Global cancer statistics and calls for action 51 Global cancer statistics

Based on the GLOBOCAN estimates, about 12,7 million cancer cases and 7,6 million cancer deaths occured worldwide in 2008 and this trend continues to rise (Jemal et al., 2011). Proposed major reasons include: 1) the ageing, alongside with growth, of the world population, as cancer affects older adults at the highest rates, and 2) an increasing adoption of cancer-causing behaviors, due to the processes of modernisation and globalisation (Jemal et al., 2011; WHO, 2009). Of this total cancer burden, 56% of the cases and 64% of the deaths have occured in the economically developing world. Although overall cancer incidence rates in the developing countries are half those registred in the developed world, the cancer mortality is generally similar (Jemal et al., 2011). The main reason for this dysproportion is in cancer survival rates, which tend to be poor in developing countries, mostly because of a late stage at diagnosis and limited access to timely and standard treatment (American Cancer Society, 2007, as cited in Majnaric-Trtica, 2008b; Jemal et al., 2011; Ebling et al., 1993, as cited in Majnaric-Trtica et al., 2008b).

The most frequent cancer site diagnosed in females worldwide is breast cancer and it is also the leading cause of cancer death, comprising 23% of the total cancer cases and 14% of the cancer deaths. In general, the highest incidence rates are registered in the most developed regions, although 60% of the deaths occur in developing countries. Brest cancer is now the leading cause of cancer death among females in developing countries, a shift from cervical cancer which held this unfavorable position in the past decades. The second and the third most frequently diagnosed cancers in females are colorectal and lung cancers, the reverse order in cancer mortality (Table 1) (Jemal et al., 2011).

Estimated Age-standardized Incidence and Mortality Rates (per 100,000) by Sex, Cancer Site, and Level of Economic Development, 2008

Females

Developed countries Developing countries

Females

Developed countries Developing countries

Incidence

Mortality

Incidence

Mortality

Breast

66,40

15,30

27,30

10,80

Cervix uteri

9,00

3,20

17,80

9,80

Colon & rectum

24,20

9,70

9,40

5,40

Corpus uteri

12,90

2,40

5,90

1,70

Liver

2,70

2,50

7,60

7,20

Lung & bronchus

18,60

13,60

11,10

9,70

Melanoma of skin

8,60

1,10

0,60

0,30

Ovary

9,40

5,10

5,00

3,10

Pancreas

5,40

5,10

2,10

2,00

Stomach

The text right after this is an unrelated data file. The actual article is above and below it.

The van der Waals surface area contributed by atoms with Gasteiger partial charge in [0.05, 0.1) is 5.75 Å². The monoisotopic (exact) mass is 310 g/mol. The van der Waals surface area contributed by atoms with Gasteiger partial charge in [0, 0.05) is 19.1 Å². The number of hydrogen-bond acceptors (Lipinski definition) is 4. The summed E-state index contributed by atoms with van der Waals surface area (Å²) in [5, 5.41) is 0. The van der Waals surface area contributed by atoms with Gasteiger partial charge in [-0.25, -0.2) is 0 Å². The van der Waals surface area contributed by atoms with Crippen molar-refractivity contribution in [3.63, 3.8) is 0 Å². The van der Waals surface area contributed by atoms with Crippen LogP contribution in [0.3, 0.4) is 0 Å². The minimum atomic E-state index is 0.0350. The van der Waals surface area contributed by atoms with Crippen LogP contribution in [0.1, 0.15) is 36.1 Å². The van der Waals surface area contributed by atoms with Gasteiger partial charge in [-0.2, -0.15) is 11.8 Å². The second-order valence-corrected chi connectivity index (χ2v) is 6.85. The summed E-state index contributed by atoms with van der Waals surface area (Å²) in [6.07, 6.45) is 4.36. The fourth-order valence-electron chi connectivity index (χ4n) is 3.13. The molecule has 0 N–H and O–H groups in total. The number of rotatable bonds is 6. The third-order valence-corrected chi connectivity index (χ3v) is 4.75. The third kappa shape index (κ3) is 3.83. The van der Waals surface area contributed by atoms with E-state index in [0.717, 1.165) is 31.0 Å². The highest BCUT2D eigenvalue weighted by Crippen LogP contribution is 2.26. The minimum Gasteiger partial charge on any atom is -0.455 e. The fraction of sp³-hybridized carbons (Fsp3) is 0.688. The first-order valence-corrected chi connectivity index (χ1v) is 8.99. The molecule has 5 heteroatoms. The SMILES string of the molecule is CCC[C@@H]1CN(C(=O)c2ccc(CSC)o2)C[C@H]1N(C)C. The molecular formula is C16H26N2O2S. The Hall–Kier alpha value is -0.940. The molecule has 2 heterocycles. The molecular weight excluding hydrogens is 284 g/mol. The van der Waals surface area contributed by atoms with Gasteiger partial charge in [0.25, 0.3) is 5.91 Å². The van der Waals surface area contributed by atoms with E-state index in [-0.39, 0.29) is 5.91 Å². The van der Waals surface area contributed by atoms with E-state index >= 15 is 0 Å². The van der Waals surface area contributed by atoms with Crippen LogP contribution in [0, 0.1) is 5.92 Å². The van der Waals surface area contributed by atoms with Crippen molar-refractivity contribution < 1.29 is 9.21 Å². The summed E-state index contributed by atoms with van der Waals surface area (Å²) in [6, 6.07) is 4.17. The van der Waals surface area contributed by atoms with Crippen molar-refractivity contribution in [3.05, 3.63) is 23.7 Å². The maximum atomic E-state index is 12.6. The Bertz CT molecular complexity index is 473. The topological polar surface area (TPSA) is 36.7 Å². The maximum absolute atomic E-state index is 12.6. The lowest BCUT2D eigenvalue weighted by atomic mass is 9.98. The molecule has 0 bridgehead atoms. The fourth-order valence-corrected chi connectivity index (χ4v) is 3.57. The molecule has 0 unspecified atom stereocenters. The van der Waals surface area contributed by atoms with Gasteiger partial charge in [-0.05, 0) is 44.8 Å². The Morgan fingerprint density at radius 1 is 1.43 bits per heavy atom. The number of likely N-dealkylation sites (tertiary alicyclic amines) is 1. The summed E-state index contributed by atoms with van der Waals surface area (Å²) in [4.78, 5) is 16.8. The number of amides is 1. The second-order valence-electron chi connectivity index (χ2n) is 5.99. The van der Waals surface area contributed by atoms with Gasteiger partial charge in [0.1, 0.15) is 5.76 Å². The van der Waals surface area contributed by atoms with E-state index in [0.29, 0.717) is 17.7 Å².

7,30

4,70

10,00

8,10

Thyroid

9,10

0,40

3,40

0,70

All sites*

225,50

87,30

138,00

85,40

Table 1. Leading cancer incidence and mortality rates, females, for more and less developed areas, world (GLOBOCAN 2008)

Table 1. Leading cancer incidence and mortality rates, females, for more and less developed areas, world (GLOBOCAN 2008)

In males, the most common cancer site and the leading cause of cancer death is lung cancer, comprising 17% of the cancer cases and 23% of the cancer death (Table 2). Colorectal and prostate cancers are at the second and the third positions in cancer incidence and follow the same order in cancer mortality, with the addition of stomach cancer sharing the third position with prostate cancer (Jemal et al., 2011).

Estimated Age-standardized Incidence and Mortality Rates (per 100,000) by Sex, Cancer Site, and Level of Economic Development, 2008

Males

Developed countries Developing countries

Males

Developed countries Developing countries

Incidence

Mortality

Incidence

Mortality

Bladder

16,60

4,60

5,40

2,60

Colon & rectum

37,60

15,10

12,10

6,90

Esophagus

6,50

5,30

11,80

10,10

Liver

8,10

7,20

18,90

17,40

Lung & bronchus

47,40

39,40

27,80

24,60

Pancreas

8,20

7,90

2,70

2,50

Prostate

62,00

10,60

12,00

5,60

Stomach

16,70

10,40

21,10

16,00

All sites*

300,10

143,90

160,30

119,30

Table 2. Leading cancer incidence and mortality rates, males, for more and less developed areas, world (GLOBOCAN 2008)

Table 2. Leading cancer incidence and mortality rates, males, for more and less developed areas, world (GLOBOCAN 2008)

Quit Smoking Today

Quit Smoking Today

Quit smoking for good! Stop your bad habits for good, learn to cope with the addiction of cigarettes and how to curb cravings and begin a new life. You will never again have to leave a meeting and find a place outside to smoke, losing valuable time. This is the key to your freedom from addiction, take the first step!

Get My Free Ebook


Post a comment